Soccer

Tokyo Olympics USA vs. New Zealand: Everything you need to know about the USWNT’s next opponent

The United States women’s national team didn’t exactly get off to the start they wanted. After their stunning 3-0 loss to Sweden they’ll have to regroup quickly and steady the ship. For their second match of the Olympic games, team USA will square off against New Zealand on July 24 at Tokyo Stadium in Japan. Let’s take a closer look at the team who many consider will give the USWNT the most trouble during the Tokyo games.

Who are New Zealand?

The Football Ferns are making their fourth consecutive appearance at the Olympics and have already secured a place in the 2023 World Cup as co-host of the global event with Australia.

The team is led by head coach Tom Sermanni, who is now in his fourth year with the Football Ferns after being hired in October of 2018. Sermanni has familiarity with U.S. soccer systems after coaching the USWNT from January 2014 to April 2014 before being dismissed. Under his brief tenure as head coach, six players on the USA’s 2020 Olympic roster made their senior national team debuts – Julie Ertz, Kristie Mewis, Christen Press, Crystal Dunn, Lindsey Horan and Samantha Mewis. Sermanni also coached in the National Women’s Soccer League as head coach of the Orlando Pride from 2016-18.

The squad hasn’t had much time together over the last 18 months in light of the on-going coronavirus pandemic, and the team is coming off a 2-1 loss in their opening group G match against their Oceanic rivals Australia.

Record against USWNT

The USA have played New Zealand 17 times overall, with three of those meetings coming at the Olympics and they lead the all-time series, 15-1-1 and has won all three previous meetings at the Olympic Games, outscoring the Football Ferns by an overall margin of 8-0. 

This next match will make New Zealand the fourth different team the USWNT has faced four times at the Olympics, joining Brazil, Japan and Norway. USWNT and New Zealand last faced each other in 2019 during a the USWNT World Cup Send-Off Series, USA defeated the Ferns 5-0.

“I think that the challenges from New Zealand are [that] they’re gonna be very structured, very organized,” USWNT head coach Vlatko Andonovski said of New Zealand at a press conference.

“They change what they’re doing within the game…when we saw that in the last game they step up and pressure high. Sometimes they defend the middle block in 5-4-1 and sometimes they’ll drop even lower and play in low blocks. So for us to recognize all those moments and positions well, to be able to solve those challenges will be crucial.”

Want more coverage of women’s soccer? Listen below and make sure to follow Attacking Third, A Tri-weekly CBS Soccer Podcast devoted to bringing you everything you need to know from the NWSL and around the globe.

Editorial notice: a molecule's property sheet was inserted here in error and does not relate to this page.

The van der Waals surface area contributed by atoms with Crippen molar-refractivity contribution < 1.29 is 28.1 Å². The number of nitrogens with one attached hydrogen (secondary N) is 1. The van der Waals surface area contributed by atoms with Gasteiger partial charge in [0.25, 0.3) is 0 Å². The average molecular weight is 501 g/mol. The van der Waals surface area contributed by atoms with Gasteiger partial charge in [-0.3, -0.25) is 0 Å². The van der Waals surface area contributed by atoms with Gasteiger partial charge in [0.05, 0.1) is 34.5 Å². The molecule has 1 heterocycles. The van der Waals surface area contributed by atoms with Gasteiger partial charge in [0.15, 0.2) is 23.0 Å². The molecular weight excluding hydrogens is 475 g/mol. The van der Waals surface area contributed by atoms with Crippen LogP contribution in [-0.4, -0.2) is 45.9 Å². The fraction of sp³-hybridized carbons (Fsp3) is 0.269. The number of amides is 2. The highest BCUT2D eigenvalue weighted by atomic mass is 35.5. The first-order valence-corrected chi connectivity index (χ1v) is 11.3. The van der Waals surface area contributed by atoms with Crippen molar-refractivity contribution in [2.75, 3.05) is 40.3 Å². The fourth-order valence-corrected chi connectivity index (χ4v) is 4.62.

Players to keep an eye on

American audiences will be familiar with New Zealand players who play in the NWSL. Defenders Abby Erceg (North Carolina Courage), Ali Riley (Orlando Pride), and midfielder Katie Bowen (Kansas City NWSL) all play for club in the United States.

Erceg is a three-time NWSL Champion, winning the 2016 title with the Western New York Flash and back-to-back championships in 2018 and 2019 with North Carolina. USWNT players Samantha Mewis and Lynn Williams are currently her teammates in North Carolina and they all also played with Crystal Dunn during both championship title runs in North Carolina. 

Riley, currently plays alongside Alex Morgan for the Orlando Pride and was a collegiate teammate of Kelley O’Hara and Christen Press at Stanford University. Bowen is currently in her fifth season in NWSL and previously played with Kelley O’Hara, Christen Press and Becky Sauerbrunn while members of Utah Royals FC. She also won an NCAA championship in 2012 with Dunn while playing for the University of North Carolina.

Several other players on New Zealand’s roster have spent time in the American collegiate system, including Hannah Wilkinson who had a standout career at the University of Tennessee before pursuing a professional career in Europe. Betsy Hassett was a teammate of Alex Morgan’s at the University of California, Berkeley. Gabi Rennie is currently in her second season at Indiana University, and Daisy Cleverley was named the 2021 BIG EAST Midfielder of the Year with Georgetown University. 

New Zealand Olympic Women’s Full Soccer Roster

Goalkeepers: 22-Victoria Esson (Avaldsnes IL, NOR), 18-Anna Leat (East Coast Bays AFC), 1-Erin Nayler (Unattached)

Defender: 19-Elizabeth Anton (Unattached), 8-CJ Bott (Vålerenga IF, NOR), 8-Claudia Bunge (Melbourne Victory, AUS), 8-Abby Erceg (North Carolina Courage, USA), 3-Anna Green (Lower Hutt City AFC), 5-Meikayla Moore (Liverpool, ENG), 7-Ali Riley (Orlando Pride, USA), 20-Marisa van der Meer (Unattached)

Midfielders: 14-Katie Bowen (Kansas City, USA), 15-Daisy Cleverley (Georgetown University, USA), 12-Betsy Hassett (UMF Stjarnan, ISL), 10-Annalie Longo (Melbourne Victory, AUS), 2-Ria Percival (Tottenham Hotspur, ENG), 16-Emma Rolston (Arna-Bjornar, NOR)

Forwards: 11-Olivia Chance (Brisbane Roar FC, AUS), 9-Gabi Rennie (Indiana University, USA), 21-Michaela Robertston (Lower Hutt City AFC), 13-Paige Satchell (Unattached), 17-Hannah Wilkinson (Unattached)


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